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Bob Keyes

Bob Keyes has written about the arts in Maine since 2002. He’s never been much an artist himself, other than singing in junior high school chorus and acting in a few musicals. But he’s attended museums, theaters, clubs and concert halls all his life, and cites Bob Dylan as most influential artist of any kind since Picasso. He lives in Berwick.

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Posted: March 4, 2019

‘Fabuloso’ is a fast-paced farce about middle-age

Written by: Bob Keyes

Janice O’Rourke, Peter Brown, Christopher Holt and Bess Welden in the Dramatic Repertory Company production of “Fabuloso” at the Studio Theater at Portland Stage.
Photo courtesy of Dramatic Repertory Company

“Fabuloso,” the new play put on by Portland’s Dramatic Repertory Company, is a taut farce about middle age that explores the gray area between good intentions and bad behavior. It careens at breakneck speed as a chaotic comedy, then screeches to a standstill as the characters deal with the consequences of their decisions.

It opens Friday in the Studio Theater at Portland Stage and runs through March 17. Daniel Burson, who most recently directed “Ben Butler” on the main stage at Portland Stage, directs a cast of four. In a twist, the actors switch up roles, alternating the characters they portray night to night. It stars Peter Brown, Christopher Holt (who just finished up “The Importance of Being Earnest” at Portland Stage), Janice O’Rourke and Bess Welden.

O’Rourke and Welden handle the two female roles of Kate and Samantha, and Brown and Holt play their respective partners, Teddy and Arthur.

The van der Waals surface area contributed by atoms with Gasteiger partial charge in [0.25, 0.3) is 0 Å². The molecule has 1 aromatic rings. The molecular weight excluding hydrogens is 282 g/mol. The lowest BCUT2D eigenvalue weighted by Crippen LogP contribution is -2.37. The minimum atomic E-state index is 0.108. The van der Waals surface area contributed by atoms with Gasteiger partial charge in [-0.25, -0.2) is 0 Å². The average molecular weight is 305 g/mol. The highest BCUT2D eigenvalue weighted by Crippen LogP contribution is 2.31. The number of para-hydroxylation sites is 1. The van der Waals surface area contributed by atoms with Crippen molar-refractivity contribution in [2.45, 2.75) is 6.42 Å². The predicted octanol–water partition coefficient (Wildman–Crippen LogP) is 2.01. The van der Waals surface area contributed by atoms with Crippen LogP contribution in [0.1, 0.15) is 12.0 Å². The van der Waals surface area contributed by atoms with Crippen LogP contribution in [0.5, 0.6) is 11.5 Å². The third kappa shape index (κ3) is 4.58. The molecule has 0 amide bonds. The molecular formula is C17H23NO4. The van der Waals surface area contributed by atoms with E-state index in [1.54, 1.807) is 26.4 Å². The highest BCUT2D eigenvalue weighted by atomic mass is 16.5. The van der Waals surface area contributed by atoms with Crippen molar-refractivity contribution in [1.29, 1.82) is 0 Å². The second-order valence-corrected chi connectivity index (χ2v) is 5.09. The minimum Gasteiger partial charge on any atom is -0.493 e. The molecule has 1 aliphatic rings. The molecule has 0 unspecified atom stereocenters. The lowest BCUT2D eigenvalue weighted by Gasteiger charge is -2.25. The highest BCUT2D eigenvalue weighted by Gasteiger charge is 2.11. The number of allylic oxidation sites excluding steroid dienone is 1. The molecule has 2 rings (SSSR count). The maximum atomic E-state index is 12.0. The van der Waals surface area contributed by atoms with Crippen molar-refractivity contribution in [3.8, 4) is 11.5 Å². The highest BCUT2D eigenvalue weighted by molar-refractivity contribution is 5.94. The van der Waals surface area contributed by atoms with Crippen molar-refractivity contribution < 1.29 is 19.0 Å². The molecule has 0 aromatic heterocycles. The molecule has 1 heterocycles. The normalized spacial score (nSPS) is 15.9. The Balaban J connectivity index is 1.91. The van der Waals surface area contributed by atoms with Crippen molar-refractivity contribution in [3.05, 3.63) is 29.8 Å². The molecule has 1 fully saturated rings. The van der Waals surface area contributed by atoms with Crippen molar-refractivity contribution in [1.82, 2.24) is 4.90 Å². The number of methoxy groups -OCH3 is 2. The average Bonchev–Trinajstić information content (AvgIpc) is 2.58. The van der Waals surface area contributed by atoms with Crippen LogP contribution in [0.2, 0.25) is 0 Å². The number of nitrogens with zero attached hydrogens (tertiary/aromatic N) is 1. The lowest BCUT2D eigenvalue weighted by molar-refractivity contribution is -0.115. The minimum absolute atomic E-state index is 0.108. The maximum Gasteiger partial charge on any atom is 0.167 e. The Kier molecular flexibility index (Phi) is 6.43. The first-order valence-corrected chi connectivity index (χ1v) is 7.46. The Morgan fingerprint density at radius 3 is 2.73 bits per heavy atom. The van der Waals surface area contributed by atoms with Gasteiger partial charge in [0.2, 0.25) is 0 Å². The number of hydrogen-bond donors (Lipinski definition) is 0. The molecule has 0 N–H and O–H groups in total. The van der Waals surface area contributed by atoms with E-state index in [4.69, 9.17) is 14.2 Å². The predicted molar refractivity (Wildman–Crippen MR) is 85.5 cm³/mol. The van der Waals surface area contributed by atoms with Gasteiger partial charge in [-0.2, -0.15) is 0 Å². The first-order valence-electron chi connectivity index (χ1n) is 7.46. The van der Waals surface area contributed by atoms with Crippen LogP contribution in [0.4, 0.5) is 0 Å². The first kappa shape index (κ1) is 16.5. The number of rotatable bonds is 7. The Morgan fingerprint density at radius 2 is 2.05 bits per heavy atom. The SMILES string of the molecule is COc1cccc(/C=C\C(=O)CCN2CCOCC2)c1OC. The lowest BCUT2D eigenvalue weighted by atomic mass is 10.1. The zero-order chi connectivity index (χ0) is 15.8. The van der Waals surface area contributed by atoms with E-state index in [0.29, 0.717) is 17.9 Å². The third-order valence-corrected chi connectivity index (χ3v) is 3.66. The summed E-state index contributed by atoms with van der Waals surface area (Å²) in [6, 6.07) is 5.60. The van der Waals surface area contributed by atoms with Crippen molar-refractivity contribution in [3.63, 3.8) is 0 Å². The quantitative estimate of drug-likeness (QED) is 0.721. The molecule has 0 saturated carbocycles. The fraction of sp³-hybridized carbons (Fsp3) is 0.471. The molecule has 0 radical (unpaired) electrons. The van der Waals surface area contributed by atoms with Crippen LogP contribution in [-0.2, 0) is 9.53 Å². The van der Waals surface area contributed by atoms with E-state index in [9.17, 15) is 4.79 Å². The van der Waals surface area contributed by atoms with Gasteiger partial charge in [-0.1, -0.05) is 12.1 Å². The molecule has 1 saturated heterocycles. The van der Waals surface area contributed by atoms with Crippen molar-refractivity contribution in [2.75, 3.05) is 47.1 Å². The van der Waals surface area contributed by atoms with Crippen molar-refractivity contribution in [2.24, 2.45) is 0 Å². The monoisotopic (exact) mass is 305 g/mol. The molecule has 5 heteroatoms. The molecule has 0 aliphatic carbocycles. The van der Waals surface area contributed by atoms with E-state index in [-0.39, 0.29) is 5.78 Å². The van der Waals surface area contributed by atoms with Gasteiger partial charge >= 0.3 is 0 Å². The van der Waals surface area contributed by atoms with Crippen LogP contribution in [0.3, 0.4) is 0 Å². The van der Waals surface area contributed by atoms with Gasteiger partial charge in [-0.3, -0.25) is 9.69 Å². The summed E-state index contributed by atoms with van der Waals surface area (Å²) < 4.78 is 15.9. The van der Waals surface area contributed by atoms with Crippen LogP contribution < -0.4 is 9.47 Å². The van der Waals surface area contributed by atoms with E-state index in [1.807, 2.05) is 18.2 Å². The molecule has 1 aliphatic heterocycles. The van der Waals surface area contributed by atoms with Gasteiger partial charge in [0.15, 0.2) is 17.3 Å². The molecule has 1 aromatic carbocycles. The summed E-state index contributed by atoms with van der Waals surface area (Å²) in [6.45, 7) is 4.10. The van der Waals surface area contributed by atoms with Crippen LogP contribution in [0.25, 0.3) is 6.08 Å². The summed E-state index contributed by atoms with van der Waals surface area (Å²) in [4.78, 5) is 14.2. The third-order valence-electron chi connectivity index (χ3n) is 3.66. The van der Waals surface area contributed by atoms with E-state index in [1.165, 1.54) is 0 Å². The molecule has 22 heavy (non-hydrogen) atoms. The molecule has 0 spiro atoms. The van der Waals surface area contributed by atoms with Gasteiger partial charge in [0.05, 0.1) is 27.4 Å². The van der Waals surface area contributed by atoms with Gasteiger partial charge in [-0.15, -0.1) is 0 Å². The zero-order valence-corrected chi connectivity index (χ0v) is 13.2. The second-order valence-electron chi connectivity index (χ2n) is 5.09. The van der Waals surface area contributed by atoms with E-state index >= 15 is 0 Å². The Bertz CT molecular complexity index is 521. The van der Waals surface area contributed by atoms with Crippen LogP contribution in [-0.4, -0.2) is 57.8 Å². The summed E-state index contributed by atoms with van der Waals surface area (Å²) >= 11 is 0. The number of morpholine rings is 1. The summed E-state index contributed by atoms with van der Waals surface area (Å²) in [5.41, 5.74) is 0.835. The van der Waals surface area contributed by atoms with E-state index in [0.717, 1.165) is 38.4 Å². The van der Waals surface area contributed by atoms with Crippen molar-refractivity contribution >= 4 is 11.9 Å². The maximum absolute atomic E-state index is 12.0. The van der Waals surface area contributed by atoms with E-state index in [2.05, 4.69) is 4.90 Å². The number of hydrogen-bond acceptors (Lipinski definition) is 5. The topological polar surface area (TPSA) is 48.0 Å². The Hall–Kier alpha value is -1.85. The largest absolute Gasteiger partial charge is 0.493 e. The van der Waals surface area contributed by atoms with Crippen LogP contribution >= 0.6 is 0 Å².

Teddy and Kate are what might be considered a typical middle-age couple, trapped in their lives and work, and moving forward or perhaps even stagnating in all the ordinary ways. Arthur and Samantha crash their party unexpectedly, throwing their lives into bedlam. Teddy and Arthur are old pals, but it’s been 20 years since they’ve seen each other. When Teddy finds out Arthur is coming to visit, his first instinct is to lock the door. Arthur and his loopy fiancee arrive after 3 in the morning and instantly infuse the scene with insanity.

Written by John Kolvenbach, “Fabuloso” is not a door-slamming farce, but operates with that level of energy – until it crashes to catch its breath. “It’s a collision between any attempt to be sensible and the joy of letting it all go,” Burson said. “It’s run, run, run, run, run and then stop – and those moments when everything stops are not so fast. It’s funny and profound, and typical of the DRC aesthetic.”

The decision to alternate roles isn’t a gimmick or acting-class exercise, Burson said. It’s a way for the actors to explore different facets of each character’s personality and stretch the play and the experiences of the actors and audiences in different and unusual ways. All the actors have worked with DRC before and are familiar with each other, so there’s built-in comfort. They won’t trade roles across gender, and each pair of actors will stay together throughout the run, so the chemistry they develop won’t be interrupted. Brown and O’Rourke will always be a couple on stage, as will Holt and Welden. The idea of creating dual roles for each actor is not in the script, Burson said. He floated the idea because there were no clear-cut choices about who should play whom. And so the question was posed: Why not play both?

In a play where anything goes, the answered seemed obvious.

Dramatic Repertory Company’s ‘Fabuloso’

WHEN: 7:30 p.m. Friday, Saturday, Sunday and March 12-17
WHERE: Studio Theater at Portland Stage, 25A Forest Ave., Portland
TICKETS: $10 to $25; 800-838-3006 or dramaticrep.org

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